If we define (as I always do) “old-time” rock & roll as the period from the mid-1950’s to the “British Invasion” of the mid- 1960’s, then there is no doubt that the partnership of Jerry Lieber and Mike Stoller was most influential in terms of their proliferation of songs written and their contribution to the popularity of early rock and roll. After all, they wrote “Hound Dog” long before anyone heard of Elvis. They wrote the “Jailhouse Rock” and before that, “Kansas City” that was recorded by several artists. They wrote all of the Coasters’ hits like “Yakety-yak,” “Searchin’,” “Charlie Brown,” “Along Came Jones,” etc. They wrote “There Goes My Baby” for the Drifters as well as “Love Potion #9,” “Chapel of Love” and “Stuck in the Middle of You.” The list goes on and on. But, most of the songs written by Lieber and Stoller were more gimmicks than pieces of art in my opinion. I would call them great businessmen, not great musicians.
Consider the pioneers of rock like Jerry Lee Lewis, Bill Haley, and Elvis; then realize almost all their songs were written by others; and none of these guys were great instrumentalists (even Jerry Lee’s piano skills are greatly exaggerated, considering I could play better boogie-woogie piano in my teens). Who composed rock songs that had meaningful poetry for lyrics, wrote songs with chord patterns that were an enhancement over 100-year-old blues, had a vocal style as good as the best black or white singers, invented simple but catchy (now classic), unique guitar riffs for each song, and can still enthrall an audience with a 2-3 hour non-stop concert? My only answer is, John Fogerty.
Including his days beginning with Credence Clearwater Revival through his current solo days, his first real big hit was a cover of Dale Hawkins’ “Susie Q” that John didn’t write. But, the innovative drum beat and vocal style (both much different than Hawkins’) made the Fogerty/ Credence version a bigger hit than the original.
Fogerty was not a star during the era that I define as “old-time rock and roll.” His songs were written in the late 1960’s and thereafter. But, the music itself was far closer to the genre of the 1950’s than any decade since then. “Green River,” “Proud Mary,” and “Travelin’ Band” are examples. Then, there are all the songs that don’t belong to any rock decade but will be rock classics forever, like “Centerfield,” “ Bad Moon Rising’” “Lookin’ Out My Backdoor.” “Fortunate Son” and “Down on the Corner.” Every one of his songs has a unique beat, unique lead guitar (played by Fogerty) theme, and lyrics that have meaning. For example, when you listen to “Green River” can’t you just envision the cool water running by the log where catfish bite, or walking along a river road at night, or seeing barefoot girls dancing in the moonlight, or hearing the bullfrog, or seeing kids swinging over the river on a rope, or listening to the “advice” of railroad campers? Give Fogerty a lot of credit. He made listeners feel like they were in the Mississippi Delta with his lyrics and technique, even though Fogerty was from California. His poetry, vocal style, guitar licks, and drum-beats were innovative; that’s why he’s an all-time great.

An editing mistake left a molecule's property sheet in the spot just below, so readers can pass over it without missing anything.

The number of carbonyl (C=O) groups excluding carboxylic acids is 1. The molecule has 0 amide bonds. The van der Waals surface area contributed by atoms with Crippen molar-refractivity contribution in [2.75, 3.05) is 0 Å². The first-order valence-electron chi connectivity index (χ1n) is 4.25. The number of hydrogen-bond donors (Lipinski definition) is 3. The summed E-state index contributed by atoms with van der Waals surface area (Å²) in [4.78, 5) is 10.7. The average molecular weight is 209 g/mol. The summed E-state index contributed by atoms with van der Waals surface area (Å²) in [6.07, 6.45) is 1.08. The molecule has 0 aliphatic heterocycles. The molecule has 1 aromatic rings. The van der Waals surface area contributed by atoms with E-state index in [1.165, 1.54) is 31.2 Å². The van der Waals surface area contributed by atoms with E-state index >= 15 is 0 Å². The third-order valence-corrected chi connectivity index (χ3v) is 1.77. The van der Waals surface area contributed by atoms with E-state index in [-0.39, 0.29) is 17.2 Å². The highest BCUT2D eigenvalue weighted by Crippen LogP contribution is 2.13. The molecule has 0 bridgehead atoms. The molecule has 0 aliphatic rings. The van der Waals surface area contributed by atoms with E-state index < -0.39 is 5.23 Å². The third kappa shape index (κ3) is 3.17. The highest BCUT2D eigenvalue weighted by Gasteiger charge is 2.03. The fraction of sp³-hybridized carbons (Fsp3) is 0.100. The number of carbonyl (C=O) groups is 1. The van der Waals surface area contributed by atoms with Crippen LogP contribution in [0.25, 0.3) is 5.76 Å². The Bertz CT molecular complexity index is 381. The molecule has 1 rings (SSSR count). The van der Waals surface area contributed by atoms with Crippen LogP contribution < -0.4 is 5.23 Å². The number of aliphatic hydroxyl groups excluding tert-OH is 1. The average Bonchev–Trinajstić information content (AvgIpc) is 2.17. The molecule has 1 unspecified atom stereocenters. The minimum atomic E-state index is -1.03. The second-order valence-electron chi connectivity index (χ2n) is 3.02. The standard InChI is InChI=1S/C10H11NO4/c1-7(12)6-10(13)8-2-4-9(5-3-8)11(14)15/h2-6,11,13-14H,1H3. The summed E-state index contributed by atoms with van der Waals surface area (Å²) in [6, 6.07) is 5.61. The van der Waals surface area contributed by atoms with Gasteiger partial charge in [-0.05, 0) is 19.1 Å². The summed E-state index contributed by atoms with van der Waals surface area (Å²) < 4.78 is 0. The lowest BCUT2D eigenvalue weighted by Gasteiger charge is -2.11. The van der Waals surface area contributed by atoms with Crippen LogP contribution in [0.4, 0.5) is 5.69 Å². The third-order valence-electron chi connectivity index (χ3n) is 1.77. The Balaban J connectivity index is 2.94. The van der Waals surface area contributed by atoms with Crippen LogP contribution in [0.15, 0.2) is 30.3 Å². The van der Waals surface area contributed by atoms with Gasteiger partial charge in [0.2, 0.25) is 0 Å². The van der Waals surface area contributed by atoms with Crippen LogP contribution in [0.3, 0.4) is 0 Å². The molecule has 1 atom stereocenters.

Every time I hear him in concert, he comes on stage and says something like, “ Thanks for being here….I’m not much for making speeches….I’m about rock and roll….so, let’s get with it!” Then, even in his sixties, he’ll rock for 2 or 3 hours straight. Don’t miss him!